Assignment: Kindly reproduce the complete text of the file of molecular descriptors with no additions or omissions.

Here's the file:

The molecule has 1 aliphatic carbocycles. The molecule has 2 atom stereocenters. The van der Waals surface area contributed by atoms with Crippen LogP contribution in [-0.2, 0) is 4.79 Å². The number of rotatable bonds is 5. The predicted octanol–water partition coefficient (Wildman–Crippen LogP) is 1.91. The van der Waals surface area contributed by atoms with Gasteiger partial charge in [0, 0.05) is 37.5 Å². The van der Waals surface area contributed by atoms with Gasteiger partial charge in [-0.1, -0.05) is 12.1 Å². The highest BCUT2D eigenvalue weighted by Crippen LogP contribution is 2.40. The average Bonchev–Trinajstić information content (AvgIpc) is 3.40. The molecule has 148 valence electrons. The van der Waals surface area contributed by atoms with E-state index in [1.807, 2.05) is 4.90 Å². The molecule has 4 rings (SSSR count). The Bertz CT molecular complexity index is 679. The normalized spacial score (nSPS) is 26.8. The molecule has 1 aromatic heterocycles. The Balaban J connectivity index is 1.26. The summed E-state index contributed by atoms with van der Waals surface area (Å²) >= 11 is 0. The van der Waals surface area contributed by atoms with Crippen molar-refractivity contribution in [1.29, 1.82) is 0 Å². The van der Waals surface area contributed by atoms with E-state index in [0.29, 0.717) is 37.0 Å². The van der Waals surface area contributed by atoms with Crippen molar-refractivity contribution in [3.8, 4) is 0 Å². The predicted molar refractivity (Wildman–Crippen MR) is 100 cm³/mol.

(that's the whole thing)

The molecule has 1 aliphatic carbocycles. The molecule has 2 atom stereocenters. The van der Waals surface area contributed by atoms with Crippen LogP contribution in [-0.2, 0) is 4.79 Å². The number of rotatable bonds is 5. The predicted octanol–water partition coefficient (Wildman–Crippen LogP) is 1.91. The van der Waals surface area contributed by atoms with Gasteiger partial charge in [0, 0.05) is 37.5 Å². The van der Waals surface area contributed by atoms with Gasteiger partial charge in [-0.1, -0.05) is 12.1 Å². The highest BCUT2D eigenvalue weighted by Crippen LogP contribution is 2.40. The average Bonchev–Trinajstić information content (AvgIpc) is 3.40. The molecule has 148 valence electrons. The van der Waals surface area contributed by atoms with E-state index in [1.807, 2.05) is 4.90 Å². The molecule has 4 rings (SSSR count). The Bertz CT molecular complexity index is 679. The normalized spacial score (nSPS) is 26.8. The molecule has 1 aromatic heterocycles. The Balaban J connectivity index is 1.26. The summed E-state index contributed by atoms with van der Waals surface area (Å²) >= 11 is 0. The van der Waals surface area contributed by atoms with Crippen molar-refractivity contribution in [1.29, 1.82) is 0 Å². The van der Waals surface area contributed by atoms with E-state index in [0.29, 0.717) is 37.0 Å². The van der Waals surface area contributed by atoms with Crippen molar-refractivity contribution in [3.8, 4) is 0 Å². The predicted molar refractivity (Wildman–Crippen MR) is 100 cm³/mol.